Times video of mock crash goes viral
When Ozark County Emergency Medical Tech-nician Brian Morgan began organizing the March 29 mock car crash to be held at Gainesville High School, his goal was to make an impact on the students who would be watching it unfold. What he wasn’t expecting was that a video of the event would touch so many lives in addition to those who witnessed it firsthand.
“I am very surprised it has had the impact it has had on so many people,” Morgan told the Times Monday. “It makes me proud...and feel that we all made a difference. I’m blessed to have had the involvement of everyone who worked together on this.”
At press time Tuesday, the Ozark County Times video of the mock crash posted on Facebook had reached more than 309,600 people, including 225,000 viewers who watched some portion of the video and 4,600 viewers who watched the 10-minute video in its entirety. More than 3,000 people reacted to the post, and nearly 2,000 viewers shared it, generating more than 700 comments from people around the world. More views and interactions are accumulating each day.
The mock crash featured informally scripted acting performances by GHS students, who portrayed the crash victims, along with their parents, a Missouri State Highway Patrol trooper, Ozark County Sheriff Darrin Reed and deputies, Gainesville Volunteer Fire Department and other Ozark County first responders, Ozark County Ambulance personnel, an Air Evac crew and helicopter, Clinkingbeard Funeral Home staff members, and two wrecked cars brought in by a tow truck provided by Duke’s Truck Repair and Towing.
Morgan’s goal for the event, which was held the day before prom, was to give students a realistic look at what could happen as a result of drunk or distracted driving. The mock crash “script” had Gainesville student Eli Amyx acting as a drunk driver who caused a major collision with another car in which Garrett Morgan acted as the driver with Natalie Kiger as his passenger. Students Blakely Morrison, and Peyton and Cody portrayed other passengers involved in the crash. In the portrayal, Natalie died at the scene, and Garrett sustained serious injuries that later led to his death in a pretend ER scene that played out in the school gymnasium after the students witnessing the scenario moved inside. Amyx was “arrested” at the scene by Missouri State Highway Patrol Trooper Jim Britt.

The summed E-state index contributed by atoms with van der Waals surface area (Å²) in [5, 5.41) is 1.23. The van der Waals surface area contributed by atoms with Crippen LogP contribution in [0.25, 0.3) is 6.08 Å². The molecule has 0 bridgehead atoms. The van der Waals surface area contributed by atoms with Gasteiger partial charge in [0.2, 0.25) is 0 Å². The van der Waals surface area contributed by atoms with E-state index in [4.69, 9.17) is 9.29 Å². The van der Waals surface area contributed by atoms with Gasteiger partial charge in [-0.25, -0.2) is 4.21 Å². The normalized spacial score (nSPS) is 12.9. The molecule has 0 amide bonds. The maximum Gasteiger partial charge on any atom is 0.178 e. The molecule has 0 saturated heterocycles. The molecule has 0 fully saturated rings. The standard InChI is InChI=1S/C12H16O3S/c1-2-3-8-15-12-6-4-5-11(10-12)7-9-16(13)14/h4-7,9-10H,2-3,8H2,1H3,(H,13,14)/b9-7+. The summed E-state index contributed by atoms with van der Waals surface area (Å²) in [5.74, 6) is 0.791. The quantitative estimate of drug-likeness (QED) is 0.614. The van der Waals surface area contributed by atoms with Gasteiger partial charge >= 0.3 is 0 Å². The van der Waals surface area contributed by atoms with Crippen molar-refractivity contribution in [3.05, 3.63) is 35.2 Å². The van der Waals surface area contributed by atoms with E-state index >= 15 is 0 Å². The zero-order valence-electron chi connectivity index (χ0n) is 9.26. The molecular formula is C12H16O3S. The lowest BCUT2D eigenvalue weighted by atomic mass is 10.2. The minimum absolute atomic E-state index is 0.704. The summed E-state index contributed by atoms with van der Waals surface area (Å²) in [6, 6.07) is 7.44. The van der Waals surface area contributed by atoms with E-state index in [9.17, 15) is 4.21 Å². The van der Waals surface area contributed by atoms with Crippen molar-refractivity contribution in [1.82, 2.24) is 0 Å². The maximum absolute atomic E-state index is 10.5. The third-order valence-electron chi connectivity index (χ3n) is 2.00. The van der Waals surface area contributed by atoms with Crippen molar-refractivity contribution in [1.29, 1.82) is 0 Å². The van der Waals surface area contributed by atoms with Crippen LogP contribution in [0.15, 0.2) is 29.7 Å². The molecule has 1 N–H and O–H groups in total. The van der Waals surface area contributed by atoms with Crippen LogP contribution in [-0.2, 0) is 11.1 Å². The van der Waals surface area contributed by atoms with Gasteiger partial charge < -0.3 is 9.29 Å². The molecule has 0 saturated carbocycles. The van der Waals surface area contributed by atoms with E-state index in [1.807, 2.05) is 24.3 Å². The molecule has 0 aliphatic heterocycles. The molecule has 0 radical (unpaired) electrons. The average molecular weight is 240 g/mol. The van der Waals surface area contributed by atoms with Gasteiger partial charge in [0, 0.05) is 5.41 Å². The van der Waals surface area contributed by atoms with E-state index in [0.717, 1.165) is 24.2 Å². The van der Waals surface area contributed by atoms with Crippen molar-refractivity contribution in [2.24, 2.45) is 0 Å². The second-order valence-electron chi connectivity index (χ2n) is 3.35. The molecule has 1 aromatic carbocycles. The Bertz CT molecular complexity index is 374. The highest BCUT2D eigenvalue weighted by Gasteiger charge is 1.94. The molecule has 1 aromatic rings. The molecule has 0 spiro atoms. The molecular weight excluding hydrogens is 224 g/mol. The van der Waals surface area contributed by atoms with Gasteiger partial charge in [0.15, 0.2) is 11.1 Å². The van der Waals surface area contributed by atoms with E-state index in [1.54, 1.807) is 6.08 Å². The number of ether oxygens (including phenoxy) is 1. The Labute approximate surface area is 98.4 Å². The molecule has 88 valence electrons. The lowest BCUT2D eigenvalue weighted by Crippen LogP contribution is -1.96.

Many Facebook viewers who did not read the caption explaining the post believed the scene was real when they watched it. Others who were aware that the video showed a scripted event said they were still deeply affected by watching it.
“I knew this was a mock crash and still I cried! This is a good lesson to anyone, because it could happen so fast!” Marty Wray posted.
Other viewers shared stories and photos related to real distracted- or drunk-driving accidents, including crashes in which family members had been killed or badly injured.
“My son was two when we were hit head on by a driver on her phone. My son, now 12, is alive, but the impact was so severe that the back seat broke, still throwing him into the back of the passenger’s seat. He was airlifted to the Children’s Hospital, where they had to cut a slit to his forehead to push the fluid out of his head. He also sustained a broken nose and an orbital fracture,” viewer Tina Allen of Rocky Point, North Carolina, posted last week. “My life forever changed that day also. I can’t get in a car with someone other than myself driving without panicking….Please don’t drink and drive, and also put those phones down until you get to your designation. Think smart. Make the right choice. Don’t take a life or alter one by your choice.”